Bruges, the capital of West Flanders in northwest Belgium, is distinguished by its canals, cobbled streets and medieval buildings. Its port, Zeebrugge, is an important center for fishing and European trade. In the city center’s Burg square, the 14th-century Stadhuis (City Hall) has an ornate carved ceiling. Nearby, Market square features a 13th-century belfry with a 47-bell carillon and 83m tower with panoramic views. Bruges every year, the historic merchant city witnesses a tourist invasion from March until about October, and the coldest of months still see travelers braving its slightly crooked Belfry.
With beautiful squares surrounded by gingerbread houses and cobbled alleys running alongside pretty canals, Bruges is a city adored by lovebirds. They flock to the Belgian town for its picturesque parks, old world hotels and sentimental legends. The Minnemeer (Lake of Love), for instance, was named for the romance between Mina and her warrior sweetheart, Stromberg; their folkloric tale ends tragically with the girl’s death, but Stromberg buried her underneath the little lake, and now every couple that kisses on its bridge is promised everlasting love.
Every day, a vial carrying a cotton pad is trotted out on a fanciful pillow in Bruges’ Basilica of the Holy Blood. It’s believed to have a dab of the actual Blood of Christ on it, brought back from a Jerusalem crusade in the 12th century.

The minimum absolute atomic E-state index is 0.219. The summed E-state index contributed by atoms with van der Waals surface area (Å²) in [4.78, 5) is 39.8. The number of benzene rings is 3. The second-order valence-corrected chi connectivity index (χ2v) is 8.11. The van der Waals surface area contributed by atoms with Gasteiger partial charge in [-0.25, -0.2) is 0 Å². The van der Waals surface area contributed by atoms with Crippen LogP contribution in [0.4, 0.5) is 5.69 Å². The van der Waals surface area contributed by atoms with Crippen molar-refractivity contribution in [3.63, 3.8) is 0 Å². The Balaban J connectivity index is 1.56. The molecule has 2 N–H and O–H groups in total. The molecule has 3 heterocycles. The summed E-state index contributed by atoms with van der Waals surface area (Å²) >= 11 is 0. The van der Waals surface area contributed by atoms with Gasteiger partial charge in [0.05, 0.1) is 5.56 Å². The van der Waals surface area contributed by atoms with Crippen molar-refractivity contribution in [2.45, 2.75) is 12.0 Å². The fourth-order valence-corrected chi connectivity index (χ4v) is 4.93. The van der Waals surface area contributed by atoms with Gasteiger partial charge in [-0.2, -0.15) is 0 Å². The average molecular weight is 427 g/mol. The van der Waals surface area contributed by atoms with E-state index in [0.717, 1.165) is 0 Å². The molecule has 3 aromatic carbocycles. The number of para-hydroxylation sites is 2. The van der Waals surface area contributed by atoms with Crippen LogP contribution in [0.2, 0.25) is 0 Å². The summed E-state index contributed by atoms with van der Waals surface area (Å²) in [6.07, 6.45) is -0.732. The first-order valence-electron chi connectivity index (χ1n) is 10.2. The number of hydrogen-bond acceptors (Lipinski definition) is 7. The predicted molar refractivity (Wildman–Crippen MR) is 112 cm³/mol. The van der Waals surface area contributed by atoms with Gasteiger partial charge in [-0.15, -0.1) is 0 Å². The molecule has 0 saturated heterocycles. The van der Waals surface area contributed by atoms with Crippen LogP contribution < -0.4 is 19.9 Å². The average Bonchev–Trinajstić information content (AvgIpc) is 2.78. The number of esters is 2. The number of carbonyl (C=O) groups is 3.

Also, Bruges has Belgian beer running through its veins, and you can take that literally: every hour, 12,000 bottles worth of Brugse Zot and Straffe Hendrik flow beneath its streets from an underground pipeline at city brewery De Halve Maan, Half Moon Brewery).
One of the best ways to explore Bruges is by boat ride on its web of canals, providing unique vantage point on the picturesque historic core. Float by the Jan Van Eyckplein and its Burgher’s Lodge, once the kow-tow place du jour for the city’s rich and influential. It’s a tourist classic, of course, but there’s no place like Bruges to embrace the corny.
While Bruges is technically a city, any local will tell you the atmosphere is much more than that of a village – one swimming with tourists. Its main square echoes what seems like every language under the sun at times, and locals know that despite its many attractions, Bruges is really a nostalgic town at heart.
Being the cosmopolitan home to the region’s bourgeois and elite, Bruges also attracted a great number of the day’s most gifted artists. The skilled oil painters with an eye for realism would later become known as the ‘Flemish Primitives’